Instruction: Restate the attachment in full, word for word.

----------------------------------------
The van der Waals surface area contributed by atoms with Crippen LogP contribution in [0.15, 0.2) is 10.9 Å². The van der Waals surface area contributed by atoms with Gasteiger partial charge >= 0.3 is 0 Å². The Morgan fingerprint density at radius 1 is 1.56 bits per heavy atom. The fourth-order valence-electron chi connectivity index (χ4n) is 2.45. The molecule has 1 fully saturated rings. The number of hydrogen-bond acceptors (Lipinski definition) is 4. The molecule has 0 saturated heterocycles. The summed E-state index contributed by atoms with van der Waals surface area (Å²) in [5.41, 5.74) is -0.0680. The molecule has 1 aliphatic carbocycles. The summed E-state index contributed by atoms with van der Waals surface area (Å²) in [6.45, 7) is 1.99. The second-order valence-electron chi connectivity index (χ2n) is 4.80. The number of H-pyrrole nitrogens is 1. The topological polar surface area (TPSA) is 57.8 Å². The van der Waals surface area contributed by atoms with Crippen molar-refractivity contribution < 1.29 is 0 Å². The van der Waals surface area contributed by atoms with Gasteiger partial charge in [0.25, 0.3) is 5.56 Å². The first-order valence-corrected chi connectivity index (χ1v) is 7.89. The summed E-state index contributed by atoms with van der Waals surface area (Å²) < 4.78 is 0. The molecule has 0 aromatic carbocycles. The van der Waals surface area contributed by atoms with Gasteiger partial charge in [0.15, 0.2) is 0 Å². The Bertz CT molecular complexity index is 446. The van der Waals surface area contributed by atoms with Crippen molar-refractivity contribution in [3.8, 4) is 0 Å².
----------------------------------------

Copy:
The van der Waals surface area contributed by atoms with Crippen LogP contribution in [0.15, 0.2) is 10.9 Å². The van der Waals surface area contributed by atoms with Gasteiger partial charge >= 0.3 is 0 Å². The Morgan fingerprint density at radius 1 is 1.56 bits per heavy atom. The fourth-order valence-electron chi connectivity index (χ4n) is 2.45. The molecule has 1 fully saturated rings. The number of hydrogen-bond acceptors (Lipinski definition) is 4. The molecule has 0 saturated heterocycles. The summed E-state index contributed by atoms with van der Waals surface area (Å²) in [5.41, 5.74) is -0.0680. The molecule has 1 aliphatic carbocycles. The summed E-state index contributed by atoms with van der Waals surface area (Å²) in [6.45, 7) is 1.99. The second-order valence-electron chi connectivity index (χ2n) is 4.80. The number of H-pyrrole nitrogens is 1. The topological polar surface area (TPSA) is 57.8 Å². The van der Waals surface area contributed by atoms with Crippen molar-refractivity contribution < 1.29 is 0 Å². The van der Waals surface area contributed by atoms with Gasteiger partial charge in [0.25, 0.3) is 5.56 Å². The first-order valence-corrected chi connectivity index (χ1v) is 7.89. The summed E-state index contributed by atoms with van der Waals surface area (Å²) < 4.78 is 0. The molecule has 0 aromatic carbocycles. The van der Waals surface area contributed by atoms with Gasteiger partial charge in [0.15, 0.2) is 0 Å². The Bertz CT molecular complexity index is 446. The van der Waals surface area contributed by atoms with Crippen molar-refractivity contribution in [3.8, 4) is 0 Å².